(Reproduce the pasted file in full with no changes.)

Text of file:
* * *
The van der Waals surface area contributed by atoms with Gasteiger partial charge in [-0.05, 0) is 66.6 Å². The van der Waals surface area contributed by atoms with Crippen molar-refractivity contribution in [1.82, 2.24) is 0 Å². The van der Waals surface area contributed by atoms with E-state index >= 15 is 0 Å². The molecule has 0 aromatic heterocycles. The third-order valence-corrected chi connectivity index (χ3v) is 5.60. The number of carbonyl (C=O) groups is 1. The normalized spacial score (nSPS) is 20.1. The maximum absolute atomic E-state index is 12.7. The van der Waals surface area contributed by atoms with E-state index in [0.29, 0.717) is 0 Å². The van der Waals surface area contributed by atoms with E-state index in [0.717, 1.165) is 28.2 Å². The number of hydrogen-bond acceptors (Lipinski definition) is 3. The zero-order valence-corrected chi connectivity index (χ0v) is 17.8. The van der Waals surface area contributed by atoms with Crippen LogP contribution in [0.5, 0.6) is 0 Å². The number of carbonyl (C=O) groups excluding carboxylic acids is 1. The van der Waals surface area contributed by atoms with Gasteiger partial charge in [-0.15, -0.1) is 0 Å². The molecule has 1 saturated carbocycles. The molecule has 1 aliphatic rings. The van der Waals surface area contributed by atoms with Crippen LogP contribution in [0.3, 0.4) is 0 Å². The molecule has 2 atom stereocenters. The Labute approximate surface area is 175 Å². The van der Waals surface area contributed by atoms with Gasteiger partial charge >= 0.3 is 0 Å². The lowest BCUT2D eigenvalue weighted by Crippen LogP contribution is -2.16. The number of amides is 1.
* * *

The van der Waals surface area contributed by atoms with Gasteiger partial charge in [-0.05, 0) is 66.6 Å². The van der Waals surface area contributed by atoms with Crippen molar-refractivity contribution in [1.82, 2.24) is 0 Å². The van der Waals surface area contributed by atoms with E-state index >= 15 is 0 Å². The molecule has 0 aromatic heterocycles. The third-order valence-corrected chi connectivity index (χ3v) is 5.60. The number of carbonyl (C=O) groups is 1. The normalized spacial score (nSPS) is 20.1. The maximum absolute atomic E-state index is 12.7. The van der Waals surface area contributed by atoms with E-state index in [0.29, 0.717) is 0 Å². The van der Waals surface area contributed by atoms with E-state index in [0.717, 1.165) is 28.2 Å². The number of hydrogen-bond acceptors (Lipinski definition) is 3. The zero-order valence-corrected chi connectivity index (χ0v) is 17.8. The van der Waals surface area contributed by atoms with Crippen LogP contribution in [0.5, 0.6) is 0 Å². The number of carbonyl (C=O) groups excluding carboxylic acids is 1. The van der Waals surface area contributed by atoms with Gasteiger partial charge in [-0.15, -0.1) is 0 Å². The molecule has 1 saturated carbocycles. The molecule has 1 aliphatic rings. The van der Waals surface area contributed by atoms with Crippen LogP contribution in [0.3, 0.4) is 0 Å². The molecule has 2 atom stereocenters. The Labute approximate surface area is 175 Å². The van der Waals surface area contributed by atoms with Gasteiger partial charge >= 0.3 is 0 Å². The lowest BCUT2D eigenvalue weighted by Crippen LogP contribution is -2.16. The number of amides is 1.